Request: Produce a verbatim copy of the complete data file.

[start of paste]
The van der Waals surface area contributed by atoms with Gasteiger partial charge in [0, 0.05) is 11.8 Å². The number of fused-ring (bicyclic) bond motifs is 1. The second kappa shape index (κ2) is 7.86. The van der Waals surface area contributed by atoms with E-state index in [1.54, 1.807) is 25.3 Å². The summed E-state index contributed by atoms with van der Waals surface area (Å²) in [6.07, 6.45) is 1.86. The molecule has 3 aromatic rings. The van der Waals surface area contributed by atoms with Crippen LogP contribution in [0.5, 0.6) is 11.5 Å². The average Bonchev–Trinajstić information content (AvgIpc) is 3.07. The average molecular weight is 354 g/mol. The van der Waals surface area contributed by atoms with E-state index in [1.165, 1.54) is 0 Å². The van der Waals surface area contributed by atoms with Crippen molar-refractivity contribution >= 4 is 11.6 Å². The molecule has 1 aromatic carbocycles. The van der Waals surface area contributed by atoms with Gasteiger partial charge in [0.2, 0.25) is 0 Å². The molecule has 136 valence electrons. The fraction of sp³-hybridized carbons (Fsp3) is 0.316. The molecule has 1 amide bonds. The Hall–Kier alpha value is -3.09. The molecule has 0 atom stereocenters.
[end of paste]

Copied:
The van der Waals surface area contributed by atoms with Gasteiger partial charge in [0, 0.05) is 11.8 Å². The number of fused-ring (bicyclic) bond motifs is 1. The second kappa shape index (κ2) is 7.86. The van der Waals surface area contributed by atoms with E-state index in [1.54, 1.807) is 25.3 Å². The summed E-state index contributed by atoms with van der Waals surface area (Å²) in [6.07, 6.45) is 1.86. The molecule has 3 aromatic rings. The van der Waals surface area contributed by atoms with Crippen LogP contribution in [0.5, 0.6) is 11.5 Å². The average Bonchev–Trinajstić information content (AvgIpc) is 3.07. The average molecular weight is 354 g/mol. The van der Waals surface area contributed by atoms with E-state index in [1.165, 1.54) is 0 Å². The van der Waals surface area contributed by atoms with Crippen molar-refractivity contribution >= 4 is 11.6 Å². The molecule has 1 aromatic carbocycles. The van der Waals surface area contributed by atoms with Gasteiger partial charge in [0.2, 0.25) is 0 Å². The molecule has 136 valence electrons. The fraction of sp³-hybridized carbons (Fsp3) is 0.316. The molecule has 1 amide bonds. The Hall–Kier alpha value is -3.09. The molecule has 0 atom stereocenters.